The molecule that carries amino acids to the ribosomes is transfer ribonucleic acid, commonly referred to as tRNA. This type of RNA is an essential component in protein synthesis.
The production of proteins in the body involves two stages: transcription and translation. Transcription is the process of transporting genetic information contained within the deoxyribonucleic acid or DNA to the protein/RNA complexes called ribosomes. Translation entails the interpretation of the transcribed information to build specific proteins. The three major types of RNA molecules that serve as the driving forces in protein synthesis include the messenger RNA or mRNA, ribosomal RNA or rRNA and tRNA.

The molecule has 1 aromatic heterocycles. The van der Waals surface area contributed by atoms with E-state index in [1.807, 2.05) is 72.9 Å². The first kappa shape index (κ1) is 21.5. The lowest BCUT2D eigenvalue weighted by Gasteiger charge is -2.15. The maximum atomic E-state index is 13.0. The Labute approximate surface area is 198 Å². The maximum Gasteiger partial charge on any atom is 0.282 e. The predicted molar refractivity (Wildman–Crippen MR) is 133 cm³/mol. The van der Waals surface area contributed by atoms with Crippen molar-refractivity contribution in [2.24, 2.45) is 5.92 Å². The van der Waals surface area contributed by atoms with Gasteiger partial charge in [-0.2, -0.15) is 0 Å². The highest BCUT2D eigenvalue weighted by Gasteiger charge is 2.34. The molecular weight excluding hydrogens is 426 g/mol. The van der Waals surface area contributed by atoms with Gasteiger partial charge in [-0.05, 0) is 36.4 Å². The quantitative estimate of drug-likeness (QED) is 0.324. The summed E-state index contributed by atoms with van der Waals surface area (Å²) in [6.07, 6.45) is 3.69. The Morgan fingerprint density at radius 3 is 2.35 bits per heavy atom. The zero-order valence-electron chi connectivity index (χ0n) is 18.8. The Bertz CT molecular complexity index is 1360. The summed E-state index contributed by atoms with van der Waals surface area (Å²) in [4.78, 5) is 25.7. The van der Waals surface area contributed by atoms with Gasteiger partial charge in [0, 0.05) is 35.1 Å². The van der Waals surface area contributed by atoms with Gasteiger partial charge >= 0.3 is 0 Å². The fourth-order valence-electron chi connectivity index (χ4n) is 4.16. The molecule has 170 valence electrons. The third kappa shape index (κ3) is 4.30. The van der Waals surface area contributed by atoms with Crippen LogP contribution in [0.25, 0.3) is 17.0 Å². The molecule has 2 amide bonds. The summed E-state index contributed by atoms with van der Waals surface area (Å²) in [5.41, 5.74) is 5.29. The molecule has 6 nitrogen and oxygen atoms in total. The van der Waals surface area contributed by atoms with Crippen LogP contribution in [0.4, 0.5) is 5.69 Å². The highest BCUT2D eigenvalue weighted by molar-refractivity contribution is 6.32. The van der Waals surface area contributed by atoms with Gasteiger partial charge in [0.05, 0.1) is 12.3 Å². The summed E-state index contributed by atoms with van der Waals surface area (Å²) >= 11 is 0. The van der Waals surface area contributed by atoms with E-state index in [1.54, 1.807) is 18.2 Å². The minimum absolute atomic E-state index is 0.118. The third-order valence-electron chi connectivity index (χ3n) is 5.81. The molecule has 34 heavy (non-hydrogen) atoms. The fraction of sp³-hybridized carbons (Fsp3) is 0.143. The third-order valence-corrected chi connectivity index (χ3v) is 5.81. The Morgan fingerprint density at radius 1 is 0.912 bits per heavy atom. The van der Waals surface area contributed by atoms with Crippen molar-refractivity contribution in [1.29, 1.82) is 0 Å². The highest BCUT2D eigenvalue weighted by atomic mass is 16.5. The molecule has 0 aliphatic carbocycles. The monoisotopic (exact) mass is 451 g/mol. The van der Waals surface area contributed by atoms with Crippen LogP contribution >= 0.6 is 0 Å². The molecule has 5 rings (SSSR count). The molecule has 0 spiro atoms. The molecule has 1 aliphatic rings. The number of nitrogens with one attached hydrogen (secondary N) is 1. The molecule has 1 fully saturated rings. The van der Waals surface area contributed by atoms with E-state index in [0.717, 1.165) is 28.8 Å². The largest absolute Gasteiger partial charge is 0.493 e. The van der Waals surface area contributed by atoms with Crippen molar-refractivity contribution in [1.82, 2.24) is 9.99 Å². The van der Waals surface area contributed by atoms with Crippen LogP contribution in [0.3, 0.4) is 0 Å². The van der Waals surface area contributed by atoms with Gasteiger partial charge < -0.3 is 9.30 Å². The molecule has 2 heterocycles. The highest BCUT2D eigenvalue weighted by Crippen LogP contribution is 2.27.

Transcription begins in the formation of mRNA. RNA polymerase enzymes replicate one strand of DNA into mRNA transcripts, which are further processed into mature mRNA transcripts before they can be used. These transcript molecules contain the specific coding sequences for protein production. The rRNA is a primary constituent of ribosomes, which are the organelles where protein synthesis occurs. These structures bind to the mRNA to obtain the coding sequences. During translation, the tRNA transports amino acids, which are the building blocks of proteins, to the ribosomes. Depending on the instructions from the mRNA, the ribosomes synthesize complex proteins, known as polypeptides, by stringing long chains of specific amino acids.